Staring Into the Black Mirror

by | Jul 31, 2020

EBAY. Facebook. Instagram. Snapchat. TikTok. Youtube. Amazon. Uber. TripAdvisor. Airbnb. Twitter.

How long has it been now? eBay and Amazon started way back in 1995. Facebook first came online in 2004. Twitter in ’06. It’s been 25 years since we all started giving instant feedback on our transactions. Over sixteen years since we started liking what our friends had to say and almost that long since we started re-tweeting our favorite microblogs.

When did you first start liking some product or something someone said? Think back to when you were first served up the option of leaving your feedback. Did you give it 5 stars? Thumbs down? Did you leave positive or negative feedback? Is your mental or emotional wellbeing effected if your own post doesn’t get a bunch of likes or shares? Do you crave getting re-tweeted? Are you constantly thinking of the next perfect shot for the gram? Does your business success hinge on how many five-star reviews you receive?

It’s weird, but I have this recollection that even though many of these companies and services existed it seemed like one day everyone was talking about them and everyone just had to use them. It was almost spiritual it seemed. A Siren’s call, beckoning and yet also demanding.

To think, an entire generation of human beings knows not a world without these apps, services and the devices they run on.

Be honest. You look at the black mirror too.

Mirror, mirror on the wall, who’s the fairest of them all?

What is the black mirror you ask? It’s your iPhone screen when it’s turned off. Or your laptop. Or the 85-inch flat screen hanging on your wall. It’s the dim and sometimes distorted reflection of the world you see staring back if you gaze at it too long.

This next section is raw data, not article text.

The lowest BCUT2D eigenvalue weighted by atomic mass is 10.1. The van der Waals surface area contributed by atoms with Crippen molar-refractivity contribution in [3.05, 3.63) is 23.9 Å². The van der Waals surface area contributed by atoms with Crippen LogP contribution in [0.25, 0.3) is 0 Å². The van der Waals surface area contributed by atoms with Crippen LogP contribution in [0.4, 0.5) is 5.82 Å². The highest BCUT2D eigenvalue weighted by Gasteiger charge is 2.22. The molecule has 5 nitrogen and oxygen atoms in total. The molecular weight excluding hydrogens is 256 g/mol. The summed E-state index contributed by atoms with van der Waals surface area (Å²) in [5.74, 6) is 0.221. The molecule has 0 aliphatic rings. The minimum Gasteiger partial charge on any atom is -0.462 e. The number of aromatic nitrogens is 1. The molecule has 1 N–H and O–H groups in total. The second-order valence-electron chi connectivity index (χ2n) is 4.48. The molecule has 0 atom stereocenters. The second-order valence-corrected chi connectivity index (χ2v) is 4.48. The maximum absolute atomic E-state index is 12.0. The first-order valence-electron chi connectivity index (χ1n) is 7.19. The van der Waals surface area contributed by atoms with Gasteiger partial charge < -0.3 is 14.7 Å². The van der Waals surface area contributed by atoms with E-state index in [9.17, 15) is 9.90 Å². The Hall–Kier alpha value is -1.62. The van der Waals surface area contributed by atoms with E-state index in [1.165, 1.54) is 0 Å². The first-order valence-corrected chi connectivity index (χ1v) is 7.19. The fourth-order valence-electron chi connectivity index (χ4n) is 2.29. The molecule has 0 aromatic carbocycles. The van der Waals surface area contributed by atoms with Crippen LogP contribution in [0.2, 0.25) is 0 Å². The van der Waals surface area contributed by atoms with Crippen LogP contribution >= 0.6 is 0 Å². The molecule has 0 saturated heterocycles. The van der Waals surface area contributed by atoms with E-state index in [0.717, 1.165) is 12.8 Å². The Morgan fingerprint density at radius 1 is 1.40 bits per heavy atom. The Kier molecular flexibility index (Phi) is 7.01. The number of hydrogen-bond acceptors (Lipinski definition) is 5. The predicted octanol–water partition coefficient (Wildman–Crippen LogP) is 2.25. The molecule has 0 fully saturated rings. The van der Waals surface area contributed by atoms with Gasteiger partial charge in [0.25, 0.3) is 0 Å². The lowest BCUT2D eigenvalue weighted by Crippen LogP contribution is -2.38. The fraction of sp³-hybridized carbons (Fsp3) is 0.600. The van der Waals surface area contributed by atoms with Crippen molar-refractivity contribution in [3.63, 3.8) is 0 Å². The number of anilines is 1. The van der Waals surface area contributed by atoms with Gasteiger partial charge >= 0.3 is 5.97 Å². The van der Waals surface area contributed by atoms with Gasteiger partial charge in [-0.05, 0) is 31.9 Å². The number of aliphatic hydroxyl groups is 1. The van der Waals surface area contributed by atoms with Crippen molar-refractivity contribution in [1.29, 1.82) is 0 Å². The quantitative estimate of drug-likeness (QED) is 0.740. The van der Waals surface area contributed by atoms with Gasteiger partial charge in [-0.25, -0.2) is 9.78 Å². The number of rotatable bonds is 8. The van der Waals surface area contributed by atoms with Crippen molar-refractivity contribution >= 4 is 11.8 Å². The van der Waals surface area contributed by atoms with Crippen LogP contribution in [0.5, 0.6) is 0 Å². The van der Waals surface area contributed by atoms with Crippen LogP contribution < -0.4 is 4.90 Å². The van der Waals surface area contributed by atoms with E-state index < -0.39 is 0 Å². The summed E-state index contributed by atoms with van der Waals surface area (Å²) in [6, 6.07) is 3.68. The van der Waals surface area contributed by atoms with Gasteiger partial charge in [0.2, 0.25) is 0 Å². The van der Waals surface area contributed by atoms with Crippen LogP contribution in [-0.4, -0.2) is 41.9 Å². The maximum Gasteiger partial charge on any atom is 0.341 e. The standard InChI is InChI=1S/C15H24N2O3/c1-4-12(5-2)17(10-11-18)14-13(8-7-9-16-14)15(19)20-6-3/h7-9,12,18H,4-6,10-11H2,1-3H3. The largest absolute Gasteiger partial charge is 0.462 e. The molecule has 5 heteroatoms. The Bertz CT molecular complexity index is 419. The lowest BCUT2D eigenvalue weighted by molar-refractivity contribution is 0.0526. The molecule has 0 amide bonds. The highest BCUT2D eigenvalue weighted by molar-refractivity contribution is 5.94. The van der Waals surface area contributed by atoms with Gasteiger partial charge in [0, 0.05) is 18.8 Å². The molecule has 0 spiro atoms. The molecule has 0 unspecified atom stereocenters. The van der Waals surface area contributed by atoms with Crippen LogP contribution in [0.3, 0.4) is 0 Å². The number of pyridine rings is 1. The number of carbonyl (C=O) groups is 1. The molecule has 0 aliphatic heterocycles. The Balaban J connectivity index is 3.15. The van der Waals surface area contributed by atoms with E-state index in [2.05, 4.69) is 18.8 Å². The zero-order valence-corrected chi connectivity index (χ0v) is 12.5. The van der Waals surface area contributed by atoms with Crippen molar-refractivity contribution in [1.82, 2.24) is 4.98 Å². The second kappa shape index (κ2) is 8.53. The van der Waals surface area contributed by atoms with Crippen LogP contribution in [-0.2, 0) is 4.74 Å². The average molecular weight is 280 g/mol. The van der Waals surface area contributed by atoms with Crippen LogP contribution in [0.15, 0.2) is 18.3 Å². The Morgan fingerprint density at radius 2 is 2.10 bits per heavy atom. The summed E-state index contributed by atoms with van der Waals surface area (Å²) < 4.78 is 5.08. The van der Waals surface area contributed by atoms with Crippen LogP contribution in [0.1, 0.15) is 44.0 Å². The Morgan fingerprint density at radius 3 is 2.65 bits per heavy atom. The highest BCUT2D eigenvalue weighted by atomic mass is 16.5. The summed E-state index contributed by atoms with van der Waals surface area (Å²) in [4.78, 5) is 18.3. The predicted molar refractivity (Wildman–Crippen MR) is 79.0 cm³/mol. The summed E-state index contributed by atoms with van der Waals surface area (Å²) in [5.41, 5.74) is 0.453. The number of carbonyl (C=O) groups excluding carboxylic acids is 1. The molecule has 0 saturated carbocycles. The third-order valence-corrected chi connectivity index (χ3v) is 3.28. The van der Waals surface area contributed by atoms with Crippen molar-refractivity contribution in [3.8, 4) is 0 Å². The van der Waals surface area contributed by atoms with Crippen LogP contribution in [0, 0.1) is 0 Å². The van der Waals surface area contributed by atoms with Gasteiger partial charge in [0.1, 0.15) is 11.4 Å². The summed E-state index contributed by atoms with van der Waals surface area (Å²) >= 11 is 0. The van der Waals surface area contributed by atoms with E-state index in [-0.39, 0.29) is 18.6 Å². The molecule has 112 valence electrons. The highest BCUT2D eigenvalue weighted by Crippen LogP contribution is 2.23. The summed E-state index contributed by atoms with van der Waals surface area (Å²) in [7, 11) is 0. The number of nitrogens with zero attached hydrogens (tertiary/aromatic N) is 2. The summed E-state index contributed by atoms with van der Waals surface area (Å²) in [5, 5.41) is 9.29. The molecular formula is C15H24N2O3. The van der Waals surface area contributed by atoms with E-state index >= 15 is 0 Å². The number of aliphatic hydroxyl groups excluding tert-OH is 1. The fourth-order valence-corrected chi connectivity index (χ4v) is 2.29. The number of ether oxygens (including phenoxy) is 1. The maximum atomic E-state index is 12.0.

This is the premise for the show of the same name on Netflix. A show in the vein of The Twilight Zone or The Outer Limits. Each episode is a self-contained story that explores a dark side of the technology infused world in which we now live. Ironically, when the show first began in the UK, under the station Channel 4, it was listed under the comedy section. If you’ve watched any of the episodes I think you’ll agree…the Brits have strange ideas about funny.

Once again this is not meant to be any sort of critique or review of the series, similar to my treatment of Westworld and Altered Carbon, but spoilers for one episode will follow if that sort of thing might ruffle your feathers.

The episode titled Nosedive is what I want to focus on.

In this episode we are introduced to an undisclosed near-future time period where, in addition to mobile devices and screens, people instantly stream and share their daily activities through and eye implant technology. A rating system is in place with a scale from 1 to 5. All interactions with other people as well as businesses are encouraged to be rated.

Further, your entire socio-economic life is tied to your current personal accumulated rating based off of the feedback others have given you. That prestigious job needs you to be at 4.5 at least. Want to be approved for that shiny new car? Better hope you clock in above 3.8. And don’t even think about buying a house unless you’re at 4.8 or above.